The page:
Mike's PBX Cookbook

The Mac OS X hosts file


The hosts file...

Editing the hosts file

Editing the hosts file in Mac OS X is a pretty easy task, especially if you are familiar with the terminal.

1 Open the Terminal.app

Either by typing "Terminal" in Spotlight, or by navigating to: Applications Utilities Terminal

2 Open the hosts file

Open the hosts file by entering the following command in the Terminal window you've just opened:
$ sudo nano /etc/hosts

Enter your (admin) user password when prompted.

3 Edit the hosts file

The hosts file contains some comments (lines starting with the # symbol), as well as some default hostname mappings (one per line), entered as IP address followed by one or more hostnames (e.g. localhost).

Append your new mappings underneath the existing ones. Navigate using the arrow keys, leave space between fields, and make sure there is an empty blank line after the last entry. Here we'll add ucm0.pbxbook.com:

Editing the Mac OS X hosts file with nano

We can also use the hosts file to block access to websites! Make an entry like: facebook.com to locally block facebook (for example), or enter: facebook.com to direct facebook requests to cnn.com.

4 Save the hosts file

When done editing the hosts file, press Ctrl-o to save the file.
Press enter on the filename prompt to leave it unchanged, and Ctrl-x to exit the editor.

You can now test your new mapping with ping mypbx.com, or by entering the URL in a browser window!

5 Flush the DNS cache

If your changes don't seem to have taken effect, use one of the following commands to flush the DNS cache.

Details: https://support.apple.com/en-ca/HT202516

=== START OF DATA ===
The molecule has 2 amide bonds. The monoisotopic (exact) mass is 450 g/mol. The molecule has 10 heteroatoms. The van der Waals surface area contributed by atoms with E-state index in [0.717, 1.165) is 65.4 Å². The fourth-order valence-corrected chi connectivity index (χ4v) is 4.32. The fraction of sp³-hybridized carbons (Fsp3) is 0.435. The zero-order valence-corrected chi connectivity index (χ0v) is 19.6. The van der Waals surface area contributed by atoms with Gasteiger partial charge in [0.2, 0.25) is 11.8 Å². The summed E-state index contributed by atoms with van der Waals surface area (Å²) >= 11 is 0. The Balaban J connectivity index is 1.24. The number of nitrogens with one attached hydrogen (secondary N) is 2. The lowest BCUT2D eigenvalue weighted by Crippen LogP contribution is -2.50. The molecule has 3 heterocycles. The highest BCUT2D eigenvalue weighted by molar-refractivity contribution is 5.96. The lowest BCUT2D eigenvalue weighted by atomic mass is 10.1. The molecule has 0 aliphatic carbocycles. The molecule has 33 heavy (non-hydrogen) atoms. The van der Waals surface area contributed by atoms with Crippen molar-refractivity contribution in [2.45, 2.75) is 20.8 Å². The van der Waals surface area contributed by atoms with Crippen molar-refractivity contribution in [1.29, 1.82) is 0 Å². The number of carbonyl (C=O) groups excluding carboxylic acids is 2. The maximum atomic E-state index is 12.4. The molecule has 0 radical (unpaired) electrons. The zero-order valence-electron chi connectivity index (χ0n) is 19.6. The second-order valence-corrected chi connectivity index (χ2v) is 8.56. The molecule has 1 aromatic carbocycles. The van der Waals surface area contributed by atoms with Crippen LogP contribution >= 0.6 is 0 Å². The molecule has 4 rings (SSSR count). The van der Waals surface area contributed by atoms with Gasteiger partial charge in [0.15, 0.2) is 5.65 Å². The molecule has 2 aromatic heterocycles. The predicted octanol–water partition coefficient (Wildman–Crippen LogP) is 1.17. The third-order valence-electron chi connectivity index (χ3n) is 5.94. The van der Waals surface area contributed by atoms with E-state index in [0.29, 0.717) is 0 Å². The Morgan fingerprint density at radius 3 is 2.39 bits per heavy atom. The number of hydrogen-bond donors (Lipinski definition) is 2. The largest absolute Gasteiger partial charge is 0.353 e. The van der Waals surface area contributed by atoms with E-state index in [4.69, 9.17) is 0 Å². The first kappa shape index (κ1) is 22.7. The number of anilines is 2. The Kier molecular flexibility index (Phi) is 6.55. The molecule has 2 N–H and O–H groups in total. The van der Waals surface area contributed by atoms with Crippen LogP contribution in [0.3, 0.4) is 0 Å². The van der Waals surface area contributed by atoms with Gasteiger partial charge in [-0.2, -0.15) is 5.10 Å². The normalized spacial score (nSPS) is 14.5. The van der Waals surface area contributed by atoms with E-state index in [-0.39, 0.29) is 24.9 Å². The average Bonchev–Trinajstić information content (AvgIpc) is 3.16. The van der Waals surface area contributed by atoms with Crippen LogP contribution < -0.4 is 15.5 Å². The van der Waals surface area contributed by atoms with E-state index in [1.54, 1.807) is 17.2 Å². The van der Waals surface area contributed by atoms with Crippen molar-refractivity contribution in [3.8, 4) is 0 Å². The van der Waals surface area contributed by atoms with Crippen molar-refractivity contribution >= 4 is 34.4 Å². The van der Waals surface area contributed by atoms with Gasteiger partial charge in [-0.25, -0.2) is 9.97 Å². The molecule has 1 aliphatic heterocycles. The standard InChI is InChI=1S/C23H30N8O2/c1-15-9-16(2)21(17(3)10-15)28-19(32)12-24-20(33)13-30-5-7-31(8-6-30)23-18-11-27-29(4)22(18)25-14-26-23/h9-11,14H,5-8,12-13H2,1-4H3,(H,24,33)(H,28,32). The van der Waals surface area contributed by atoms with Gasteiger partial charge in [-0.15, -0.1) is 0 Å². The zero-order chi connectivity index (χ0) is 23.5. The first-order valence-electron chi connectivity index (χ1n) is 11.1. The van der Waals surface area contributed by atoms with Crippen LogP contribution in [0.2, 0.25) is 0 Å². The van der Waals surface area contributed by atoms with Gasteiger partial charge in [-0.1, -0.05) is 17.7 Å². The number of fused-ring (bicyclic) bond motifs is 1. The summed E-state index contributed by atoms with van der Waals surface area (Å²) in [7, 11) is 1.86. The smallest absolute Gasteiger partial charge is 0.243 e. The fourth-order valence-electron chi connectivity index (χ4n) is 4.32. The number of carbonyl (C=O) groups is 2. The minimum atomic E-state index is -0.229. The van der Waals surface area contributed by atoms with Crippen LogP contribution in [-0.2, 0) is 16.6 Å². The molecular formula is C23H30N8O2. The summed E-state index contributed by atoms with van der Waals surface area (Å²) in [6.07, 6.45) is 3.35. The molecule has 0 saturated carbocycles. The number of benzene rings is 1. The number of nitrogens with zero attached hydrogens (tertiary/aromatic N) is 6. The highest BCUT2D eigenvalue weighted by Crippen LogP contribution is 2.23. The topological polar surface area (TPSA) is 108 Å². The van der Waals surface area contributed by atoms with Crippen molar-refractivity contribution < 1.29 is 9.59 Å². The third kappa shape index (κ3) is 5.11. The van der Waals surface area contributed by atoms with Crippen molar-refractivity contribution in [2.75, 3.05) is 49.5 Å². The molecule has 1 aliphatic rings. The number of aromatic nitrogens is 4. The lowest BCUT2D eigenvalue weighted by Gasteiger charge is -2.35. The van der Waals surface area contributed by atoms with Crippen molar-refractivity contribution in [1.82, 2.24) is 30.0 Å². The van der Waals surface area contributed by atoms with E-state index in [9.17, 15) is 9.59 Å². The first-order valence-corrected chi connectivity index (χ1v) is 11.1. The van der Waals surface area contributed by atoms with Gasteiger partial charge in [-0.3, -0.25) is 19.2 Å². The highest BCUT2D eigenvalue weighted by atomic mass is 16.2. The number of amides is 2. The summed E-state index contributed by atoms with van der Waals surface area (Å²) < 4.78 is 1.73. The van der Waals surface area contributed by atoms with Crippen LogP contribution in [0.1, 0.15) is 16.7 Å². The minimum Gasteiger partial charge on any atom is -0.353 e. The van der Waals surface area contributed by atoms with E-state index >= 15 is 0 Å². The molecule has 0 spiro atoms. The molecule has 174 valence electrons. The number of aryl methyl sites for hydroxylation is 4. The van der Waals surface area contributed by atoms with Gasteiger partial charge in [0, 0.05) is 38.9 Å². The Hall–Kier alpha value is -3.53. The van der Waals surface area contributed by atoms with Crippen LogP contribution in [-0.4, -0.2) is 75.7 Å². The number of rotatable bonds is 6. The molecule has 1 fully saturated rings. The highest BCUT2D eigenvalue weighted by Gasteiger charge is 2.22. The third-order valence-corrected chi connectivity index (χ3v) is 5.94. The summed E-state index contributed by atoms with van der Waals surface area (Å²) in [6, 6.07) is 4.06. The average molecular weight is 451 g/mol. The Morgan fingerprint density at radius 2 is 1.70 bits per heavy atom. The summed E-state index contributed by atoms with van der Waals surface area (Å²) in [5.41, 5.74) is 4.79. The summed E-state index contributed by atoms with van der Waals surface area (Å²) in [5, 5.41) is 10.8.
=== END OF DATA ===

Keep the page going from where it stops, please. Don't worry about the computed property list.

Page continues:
The GUI options

If you prefer to do things with a nice GUI, take a look at Gas Mask. It can manage multiple host files, and let you switch between them. Its then an easy matter to switch between work and play host tables.

A simpler alternative is the Hosts preference pane. This lets you easily add, edit, and remove host entries. If an item is checked, it's stored in the hosts file, if it's unchecked, it's removed rather than commented out, but continues to be stored in the preference panel for future use. When you visit a customer site, you can activate the relavent host settings with a simple check box.

How to make the internet not suck (as much)

If you like the idea of locally blocking access to certain websites, have a look at http://somebodywhocares.org and their custom hosts file. In their own words, "This is an easy and effective way to protect you from many types of spyware, reduces bandwidth use, blocks certain pop-up traps, prevents user tracking by way of 'web bugs' embedded in spam, provides partial protection to IE from certain web-based exploits and blocks most advertising you would otherwise be subjected to on the Internet."

Download their custom hosts file, rename and copy it to /etc/hosts.love
Install by swapping the active and inactive files (remember, the active file is always hosts):

$ sudo cp /etc/hosts /etc/hosts.original
$ sudo cp /etc/hosts.love /etc/hosts

Once installed, you'll find that your surfing experience improves, your breath becomes more lovely, and the world transforms into a gentle place full of unicorns and love. If this is your thing, check back with the site regularly for the latest updated download.

Stealth Mode

OS X has a built-in Firewall, and one of the options is "stealth mode". If this option is checked, the Mac will not respond to PING's.
To allow a network response (including localhost):

Don't forget to re-enable "stealth mode" when you connect to the internet.

OS X Stealth Mode will not respond to Ping
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